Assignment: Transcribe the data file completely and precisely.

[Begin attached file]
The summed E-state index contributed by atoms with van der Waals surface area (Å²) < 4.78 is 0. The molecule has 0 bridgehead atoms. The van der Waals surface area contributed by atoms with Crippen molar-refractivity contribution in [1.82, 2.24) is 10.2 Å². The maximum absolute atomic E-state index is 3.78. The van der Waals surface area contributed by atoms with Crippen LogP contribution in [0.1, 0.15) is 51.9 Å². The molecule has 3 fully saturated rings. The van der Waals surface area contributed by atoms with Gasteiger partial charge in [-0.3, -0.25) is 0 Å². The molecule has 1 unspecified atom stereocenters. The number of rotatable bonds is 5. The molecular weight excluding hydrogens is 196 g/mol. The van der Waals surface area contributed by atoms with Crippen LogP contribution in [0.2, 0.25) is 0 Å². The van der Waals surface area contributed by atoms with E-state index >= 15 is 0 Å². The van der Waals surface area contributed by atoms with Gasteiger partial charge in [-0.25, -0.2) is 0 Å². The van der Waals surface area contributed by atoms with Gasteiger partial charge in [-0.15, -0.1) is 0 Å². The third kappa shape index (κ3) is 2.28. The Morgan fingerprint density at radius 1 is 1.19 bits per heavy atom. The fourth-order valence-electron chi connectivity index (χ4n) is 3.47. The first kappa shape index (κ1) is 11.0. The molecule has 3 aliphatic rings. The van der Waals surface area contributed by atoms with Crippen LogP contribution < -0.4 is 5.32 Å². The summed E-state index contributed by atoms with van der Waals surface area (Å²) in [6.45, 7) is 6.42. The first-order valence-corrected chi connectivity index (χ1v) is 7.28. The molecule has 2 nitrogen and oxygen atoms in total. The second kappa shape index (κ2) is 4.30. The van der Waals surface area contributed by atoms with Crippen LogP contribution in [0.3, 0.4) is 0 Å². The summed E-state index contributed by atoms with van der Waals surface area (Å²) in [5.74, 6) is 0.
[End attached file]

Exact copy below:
The summed E-state index contributed by atoms with van der Waals surface area (Å²) < 4.78 is 0. The molecule has 0 bridgehead atoms. The van der Waals surface area contributed by atoms with Crippen molar-refractivity contribution in [1.82, 2.24) is 10.2 Å². The maximum absolute atomic E-state index is 3.78. The van der Waals surface area contributed by atoms with Crippen LogP contribution in [0.1, 0.15) is 51.9 Å². The molecule has 3 fully saturated rings. The van der Waals surface area contributed by atoms with Gasteiger partial charge in [-0.3, -0.25) is 0 Å². The molecule has 1 unspecified atom stereocenters. The number of rotatable bonds is 5. The molecular weight excluding hydrogens is 196 g/mol. The van der Waals surface area contributed by atoms with Crippen LogP contribution in [0.2, 0.25) is 0 Å². The van der Waals surface area contributed by atoms with E-state index >= 15 is 0 Å². The van der Waals surface area contributed by atoms with Gasteiger partial charge in [-0.25, -0.2) is 0 Å². The van der Waals surface area contributed by atoms with Gasteiger partial charge in [-0.15, -0.1) is 0 Å². The third kappa shape index (κ3) is 2.28. The Morgan fingerprint density at radius 1 is 1.19 bits per heavy atom. The fourth-order valence-electron chi connectivity index (χ4n) is 3.47. The first kappa shape index (κ1) is 11.0. The molecule has 3 aliphatic rings. The van der Waals surface area contributed by atoms with Crippen LogP contribution < -0.4 is 5.32 Å². The summed E-state index contributed by atoms with van der Waals surface area (Å²) in [6.45, 7) is 6.42. The first-order valence-corrected chi connectivity index (χ1v) is 7.28. The molecule has 2 nitrogen and oxygen atoms in total. The second kappa shape index (κ2) is 4.30. The van der Waals surface area contributed by atoms with Crippen LogP contribution in [0.3, 0.4) is 0 Å². The summed E-state index contributed by atoms with van der Waals surface area (Å²) in [5.74, 6) is 0.